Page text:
Ever had grilled cherries? How about melted licorice? Both are actual wine descriptions penned by esteemed U.S. tasters Steve Heimoff and Robert Parker, respectively. One sometimes wonders if wine critics learned to write - and cook - from Dr. Seuss.
Lord knows, I'm guilty of reaching too far, at least as far as some readers are concerned. I've used "iron," "bubble gum" and "petrol" to people's befuddlement.
Aside from such fanciful, often purely personal flavour associations, though, there's plenty of widely accepted technical language I fear is similarly lost on the average consumer, geeky terms heard over and over again from experts attempting to nail down the technical virtues or chemical flaws of a chardonnay or merlot. Stuff such as "hot," "backward" and "flabby" which, admittedly, can sound more like dialogue from a yoga class than a hedonistic wine tasting.
To help novices hold their own this dinner-party season, I've assembled my personal list of the most useful wine words, jargon that may earn you the cachet of hard-core taster. It's a selective list, of course. The full geek's glossary could fill a small book. But I had to stop somewhere.
Corked: foul, musty odour due to a mouldy cork, caused by a random compound known as TCA. Not to be confused with broken-cork particles that have fallen into the bottle or glass.Your line: "I'm getting TCA off this pinot grigio. Or did someone just remove their shoes?"
Volatile: pungent odour of vinegar or nail-polish remover caused by too much acetic acid, also known as volatile acidity.
"This vin de pays reminds me of my last pedicure."
Hot: unpleasant medicinal fumes or burn found in some, but by no means all, wines with high alcohol.
"I find this Santa Barbara pinot hot. Keep it away from the candle centrepiece."
Flabby: flat taste due to insufficient acidity.
"This Aussie chardonnay could be a contender on The Biggest Loser. Where's the acid?"
Tannic: astringent, mouth-parching quality also found in strong black tea. Caused by compounds derived from skins, seeds and stalks of grapes and also from wood barrels. Different from acidity, which makes the mouth water.
"What a tannic monster. They should serve this in Royal Doulton with cream and sugar, maybe some scones and jam."
Hard: too tannic.
"What else would you expect opening such a young Barolo? It's harder than my ex-husband's head."
Backward: an old wine that tastes younger than expected, often because of substantial tannins that have yet to soften with cellaring.
"I find this cabernet so backward it rivals Stephen Harper's immigration policy."
Bottle stink: usually excess hydrogen sulfide in a wine that's had too little exposure to oxygen. Smells like rotten eggs or sewer pipe. Most common in bottles sealed under screw cap. Blows off with exposure to air.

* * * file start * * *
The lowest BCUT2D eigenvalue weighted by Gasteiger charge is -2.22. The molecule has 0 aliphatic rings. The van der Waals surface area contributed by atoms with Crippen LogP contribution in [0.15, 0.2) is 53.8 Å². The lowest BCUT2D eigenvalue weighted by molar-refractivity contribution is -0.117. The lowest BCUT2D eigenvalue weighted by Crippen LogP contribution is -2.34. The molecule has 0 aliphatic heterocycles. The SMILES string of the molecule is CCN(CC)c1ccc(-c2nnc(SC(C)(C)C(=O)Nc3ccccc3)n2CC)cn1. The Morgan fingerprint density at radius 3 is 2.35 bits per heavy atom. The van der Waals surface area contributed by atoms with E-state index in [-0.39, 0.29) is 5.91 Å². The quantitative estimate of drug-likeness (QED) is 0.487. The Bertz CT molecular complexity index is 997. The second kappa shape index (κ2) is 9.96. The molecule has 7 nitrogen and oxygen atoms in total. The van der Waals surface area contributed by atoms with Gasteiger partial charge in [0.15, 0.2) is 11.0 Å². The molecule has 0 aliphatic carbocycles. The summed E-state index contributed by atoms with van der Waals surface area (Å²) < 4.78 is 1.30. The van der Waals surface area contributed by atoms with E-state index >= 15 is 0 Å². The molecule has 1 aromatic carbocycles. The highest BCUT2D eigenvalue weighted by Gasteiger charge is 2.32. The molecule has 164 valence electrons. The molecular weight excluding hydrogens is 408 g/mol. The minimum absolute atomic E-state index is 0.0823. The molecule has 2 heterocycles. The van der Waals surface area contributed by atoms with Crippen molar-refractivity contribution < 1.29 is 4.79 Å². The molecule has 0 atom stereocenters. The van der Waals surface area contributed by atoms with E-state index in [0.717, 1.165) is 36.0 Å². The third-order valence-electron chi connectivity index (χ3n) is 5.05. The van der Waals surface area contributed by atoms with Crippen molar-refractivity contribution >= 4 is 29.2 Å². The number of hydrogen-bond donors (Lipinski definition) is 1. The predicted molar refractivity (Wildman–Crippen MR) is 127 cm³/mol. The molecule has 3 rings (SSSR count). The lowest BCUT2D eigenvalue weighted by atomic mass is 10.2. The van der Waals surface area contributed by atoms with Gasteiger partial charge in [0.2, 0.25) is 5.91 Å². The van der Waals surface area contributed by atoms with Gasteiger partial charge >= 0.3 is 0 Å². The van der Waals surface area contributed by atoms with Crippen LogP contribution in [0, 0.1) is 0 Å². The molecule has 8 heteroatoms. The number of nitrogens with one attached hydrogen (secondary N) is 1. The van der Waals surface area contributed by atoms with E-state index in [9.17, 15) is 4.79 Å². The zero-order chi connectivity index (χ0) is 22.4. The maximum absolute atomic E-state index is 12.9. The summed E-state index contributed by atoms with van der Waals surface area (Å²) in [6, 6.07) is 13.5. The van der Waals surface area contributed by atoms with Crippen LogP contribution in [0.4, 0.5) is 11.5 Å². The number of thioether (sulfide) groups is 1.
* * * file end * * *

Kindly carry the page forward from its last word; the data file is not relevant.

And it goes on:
"Eau de Halifax Harbour, anyone?"
Barnyard: manure-like smell due to brettanomyces, an unfriendly yeast found in old barrels. Pleasant in small quantities but a big dose is the sign of a flawed wine.
"Am diggin' the barnyard in this old-school Burgundy. Oink, oink, yo!"
Oaky: strong vanilla, coconut or toasty quality common in wines aged in heavily charred, new-oak barrels.
"Help, someone pull the splinters from my mouth. Was this California chardonnay made in a winery or a lumberyard?"
New World: fruit-forward character common in wines from sunny regions outside Europe, such as California and Australia. Fashionably cited in the case of modernist European wines with similar character.
"This Pomerol is more cloying than a Kenny G album. Where's the gritty Bordeaux terroir?"
Terroir: catch-all term that denotes the classic flavours of a wine from a specific place.
"The petrol fumes coming off this Mosel riesling remind me of the time we picnicked next to the autobahn near Trier. Rockin' terroir!"
Matchstick: fresh-struck-match quality of a wine treated with too much preservative sulphur. Dissipates somewhat after contact with air as you swirl the glass.
"Getting a bit of matchstick off this sauvignon blanc. It could light my cigarette."
Oxidized: tangy, sherry-like quality in white wines; prune- or port-like quality in dry reds. A product of too much oxygen exposure, usually because of a faulty cork or too much time in cellar.
"I would have preferred to drink this white Rioja while watching the Leafs win their last Stanley Cup."
Closed: subdued aroma or flavour, which can "open up" with exposure to air.
"I've seen more extroverted reds standing guard outside Buckingham Palace. Hand me a decanter."
Blowsy: very fruity, with insufficient acidity. A pleasant, slightly sweet initial flavour but a sign the wine may not cellar well or taste good after the first glass.
"This blowsy white zinfandel is making me thirsty - for real wine."
Confected: candy-like flavours. The mark of a "chemistry set" cuvée that may have been overly manipulated.
"Was this Beaujolais pressed from Jolly Ranchers or were real grapes actually involved?"
Dumb: almost no aroma. Often found in good young bottles that should have been left to age a few years longer.
"This three-year-old grand cru Burgundy must be going through a George W. Bush phase."
Balanced: all the flavour components, such as fruitiness, acidity and tannin, in perfect harmony. The most critical feature of a good wine.
"This '82 Petrus could perform in Cirque du Soleil."
Length: persistence of flavour in the mouth, a hallmark of a good wine.
"The finish on this Sauternes reminds me of the sustain on that Les Paul guitar from This Is Spinal Tap. It goes on forever."
Varietal: textbook quality of a grape. For example, a classic pinot noir tastes of fresh berries, spice and earthy vegetation, while a good sauvignon blanc tends to give off fresh grass and citrus.
"Good varietal character on this pinot. Raspberry, beetroot, cinnamon - the whole nine yards. More, please."